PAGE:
What is it that you long for? Be it a familiar landscape or a lost loved one, does something feel as though it’s missing? In answering these questions, many local artists are producing work that resonates with the rest of us. On this week’s show, we examine the nature of melancholy, nostalgia and meaningful human connection.
The FisherPoets Cast Off for Astoria
Each year, during the last weekend in February, a shoal of the commercial fishing industry’s wordsmiths and musicians converge upon Astoria to share their craft. The FisherPoets Gathering is a vibrant celebration of the high seas’ literary culture. This year’s roster includes writers from both coasts, eight states and two Canadian provinces. To prepare for this year’s Gathering, we’re revisiting some of our favorite readings from last year, which marked the event’s 20th anniversary. You can attend live performances of the FisherPoets’ nautical poetry, prose, and music at a variety of Astoria’s venues from February 22-24. Featured readers from the 2018 event include:
Moe Bowstern - 3:35
Corey Arnold - 10:20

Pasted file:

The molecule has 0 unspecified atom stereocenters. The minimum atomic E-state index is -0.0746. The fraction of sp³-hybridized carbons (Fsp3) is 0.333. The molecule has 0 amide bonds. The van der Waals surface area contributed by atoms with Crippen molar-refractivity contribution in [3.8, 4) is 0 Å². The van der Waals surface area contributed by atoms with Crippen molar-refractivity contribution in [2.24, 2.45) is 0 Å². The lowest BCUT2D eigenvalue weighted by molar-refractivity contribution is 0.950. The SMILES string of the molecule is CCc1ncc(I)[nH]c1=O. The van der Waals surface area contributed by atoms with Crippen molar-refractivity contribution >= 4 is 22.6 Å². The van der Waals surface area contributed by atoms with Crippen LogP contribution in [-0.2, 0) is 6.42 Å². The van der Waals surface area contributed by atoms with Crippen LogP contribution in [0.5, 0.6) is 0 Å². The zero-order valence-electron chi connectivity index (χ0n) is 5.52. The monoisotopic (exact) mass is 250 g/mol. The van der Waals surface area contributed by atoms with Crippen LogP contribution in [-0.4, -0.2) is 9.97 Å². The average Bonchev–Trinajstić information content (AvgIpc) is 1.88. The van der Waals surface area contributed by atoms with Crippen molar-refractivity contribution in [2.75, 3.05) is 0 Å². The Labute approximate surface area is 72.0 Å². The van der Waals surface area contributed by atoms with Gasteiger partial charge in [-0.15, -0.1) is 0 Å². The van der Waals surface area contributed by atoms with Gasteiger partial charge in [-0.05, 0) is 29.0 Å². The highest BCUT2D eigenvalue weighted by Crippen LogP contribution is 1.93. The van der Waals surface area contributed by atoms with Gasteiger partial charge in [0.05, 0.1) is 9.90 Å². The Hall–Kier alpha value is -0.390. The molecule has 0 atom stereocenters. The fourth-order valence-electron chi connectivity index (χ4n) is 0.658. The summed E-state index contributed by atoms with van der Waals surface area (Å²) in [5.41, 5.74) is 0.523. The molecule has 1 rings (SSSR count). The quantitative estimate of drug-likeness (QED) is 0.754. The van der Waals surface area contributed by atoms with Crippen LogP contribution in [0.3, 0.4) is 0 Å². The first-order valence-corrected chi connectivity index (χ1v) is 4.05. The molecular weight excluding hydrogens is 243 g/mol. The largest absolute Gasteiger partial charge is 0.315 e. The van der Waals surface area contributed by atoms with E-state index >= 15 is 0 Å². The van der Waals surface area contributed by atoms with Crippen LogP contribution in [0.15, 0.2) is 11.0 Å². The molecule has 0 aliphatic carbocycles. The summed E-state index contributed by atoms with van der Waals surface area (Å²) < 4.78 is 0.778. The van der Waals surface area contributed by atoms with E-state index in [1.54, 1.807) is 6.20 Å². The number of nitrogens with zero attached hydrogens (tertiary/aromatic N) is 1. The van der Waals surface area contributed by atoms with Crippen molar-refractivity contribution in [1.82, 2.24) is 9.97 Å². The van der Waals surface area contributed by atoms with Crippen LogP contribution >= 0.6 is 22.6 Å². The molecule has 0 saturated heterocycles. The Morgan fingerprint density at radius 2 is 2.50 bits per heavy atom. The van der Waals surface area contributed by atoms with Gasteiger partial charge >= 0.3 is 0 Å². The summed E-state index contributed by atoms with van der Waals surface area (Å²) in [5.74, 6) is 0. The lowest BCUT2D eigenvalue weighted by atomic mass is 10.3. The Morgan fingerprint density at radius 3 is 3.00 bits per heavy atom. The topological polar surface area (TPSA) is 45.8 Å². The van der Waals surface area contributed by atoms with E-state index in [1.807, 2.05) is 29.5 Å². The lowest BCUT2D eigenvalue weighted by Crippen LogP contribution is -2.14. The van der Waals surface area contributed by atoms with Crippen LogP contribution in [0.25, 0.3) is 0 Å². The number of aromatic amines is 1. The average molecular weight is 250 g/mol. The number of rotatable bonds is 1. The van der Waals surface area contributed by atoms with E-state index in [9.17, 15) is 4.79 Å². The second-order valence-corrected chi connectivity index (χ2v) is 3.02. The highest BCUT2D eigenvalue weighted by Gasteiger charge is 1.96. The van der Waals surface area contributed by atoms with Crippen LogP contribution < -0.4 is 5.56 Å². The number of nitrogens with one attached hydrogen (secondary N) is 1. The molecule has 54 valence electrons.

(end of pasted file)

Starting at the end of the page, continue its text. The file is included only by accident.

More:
Lloyd Montgomery - 16:45
Maggie Bursch - 23:00
Dano Quinn - 27:10
Plumbing the Depths with Kelli Schaefer
In recent years, Kelli Schaefer has established herself as a dynamic mainstay of the Portland music scene, vacillating between emotional, lyrical and sonic extremes. Often compared to PJ Harvey and Nick Cave, Schaefer released her last studio album, “No Identity” in 2017. Now, however, she’s issuing her first live album. The work comes courtesy of Banana Stand, a Portland-based production company that deals exclusively in live recordings and videos. Last week, OPB Music had the good fortune of premiering her new video for “Moonstruck.” To celebrate the release, we took another listen to our 2017 interview with Schaefer.
Anders Nilsen on Life, Death, and Talking Animals
Portland-based artist and author Anders Nilsen is no stranger to existential inquiry. Running through his work is an ongoing exploration of how humans relate to each other across time and space, and the dizzying range of emotions that follow. Often incorporating elements of flora and fauna, Nilsen’s unique, philosophy-steeped illustration has aptly been called “unnatural naturalism.” He utilizes seemingly-simplistic fables to tackle weighty themes like mortality, grief and personal evolution. We spoke with Nilsen last fall, just before he released the second volume of his latest graphic novel series, “Tongues.”